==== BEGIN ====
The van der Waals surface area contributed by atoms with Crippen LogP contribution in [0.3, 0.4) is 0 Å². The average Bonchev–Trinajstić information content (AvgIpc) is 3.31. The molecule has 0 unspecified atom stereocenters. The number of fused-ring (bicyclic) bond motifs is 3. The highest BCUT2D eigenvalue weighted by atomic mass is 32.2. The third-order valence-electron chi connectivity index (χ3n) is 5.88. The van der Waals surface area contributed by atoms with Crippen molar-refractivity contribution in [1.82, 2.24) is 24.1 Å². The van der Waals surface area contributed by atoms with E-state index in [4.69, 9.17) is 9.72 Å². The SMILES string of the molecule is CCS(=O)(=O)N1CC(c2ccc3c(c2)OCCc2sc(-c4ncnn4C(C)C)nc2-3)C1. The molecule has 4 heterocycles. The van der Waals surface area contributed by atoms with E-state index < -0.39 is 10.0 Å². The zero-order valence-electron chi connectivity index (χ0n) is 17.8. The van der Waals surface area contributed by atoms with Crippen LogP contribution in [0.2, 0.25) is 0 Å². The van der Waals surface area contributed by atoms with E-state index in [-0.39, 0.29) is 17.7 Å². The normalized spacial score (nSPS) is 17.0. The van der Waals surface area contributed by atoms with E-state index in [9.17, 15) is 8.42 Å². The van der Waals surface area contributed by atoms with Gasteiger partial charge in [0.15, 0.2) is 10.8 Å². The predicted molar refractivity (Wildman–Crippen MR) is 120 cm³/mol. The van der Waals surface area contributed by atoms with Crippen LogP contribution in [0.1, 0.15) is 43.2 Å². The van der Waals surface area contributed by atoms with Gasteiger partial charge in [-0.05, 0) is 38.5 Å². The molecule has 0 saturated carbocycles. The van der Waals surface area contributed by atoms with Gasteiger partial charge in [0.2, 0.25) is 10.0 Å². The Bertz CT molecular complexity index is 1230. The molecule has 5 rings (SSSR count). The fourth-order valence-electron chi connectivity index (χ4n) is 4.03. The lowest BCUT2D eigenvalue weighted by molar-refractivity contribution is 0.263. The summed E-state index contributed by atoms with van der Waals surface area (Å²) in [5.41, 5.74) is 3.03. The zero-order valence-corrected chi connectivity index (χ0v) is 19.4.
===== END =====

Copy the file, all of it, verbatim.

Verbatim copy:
The van der Waals surface area contributed by atoms with Crippen LogP contribution in [0.3, 0.4) is 0 Å². The average Bonchev–Trinajstić information content (AvgIpc) is 3.31. The molecule has 0 unspecified atom stereocenters. The number of fused-ring (bicyclic) bond motifs is 3. The highest BCUT2D eigenvalue weighted by atomic mass is 32.2. The third-order valence-electron chi connectivity index (χ3n) is 5.88. The van der Waals surface area contributed by atoms with Crippen molar-refractivity contribution in [1.82, 2.24) is 24.1 Å². The van der Waals surface area contributed by atoms with E-state index in [4.69, 9.17) is 9.72 Å². The SMILES string of the molecule is CCS(=O)(=O)N1CC(c2ccc3c(c2)OCCc2sc(-c4ncnn4C(C)C)nc2-3)C1. The molecule has 4 heterocycles. The van der Waals surface area contributed by atoms with E-state index < -0.39 is 10.0 Å². The zero-order valence-electron chi connectivity index (χ0n) is 17.8. The van der Waals surface area contributed by atoms with Crippen LogP contribution in [0.2, 0.25) is 0 Å². The van der Waals surface area contributed by atoms with E-state index in [-0.39, 0.29) is 17.7 Å². The normalized spacial score (nSPS) is 17.0. The van der Waals surface area contributed by atoms with E-state index in [9.17, 15) is 8.42 Å². The van der Waals surface area contributed by atoms with Gasteiger partial charge in [0.15, 0.2) is 10.8 Å². The predicted molar refractivity (Wildman–Crippen MR) is 120 cm³/mol. The van der Waals surface area contributed by atoms with Crippen LogP contribution in [0.1, 0.15) is 43.2 Å². The van der Waals surface area contributed by atoms with Gasteiger partial charge in [-0.05, 0) is 38.5 Å². The molecule has 0 saturated carbocycles. The van der Waals surface area contributed by atoms with Gasteiger partial charge in [0.2, 0.25) is 10.0 Å². The Bertz CT molecular complexity index is 1230. The molecule has 5 rings (SSSR count). The fourth-order valence-electron chi connectivity index (χ4n) is 4.03. The lowest BCUT2D eigenvalue weighted by molar-refractivity contribution is 0.263. The summed E-state index contributed by atoms with van der Waals surface area (Å²) in [5.41, 5.74) is 3.03. The zero-order valence-corrected chi connectivity index (χ0v) is 19.4.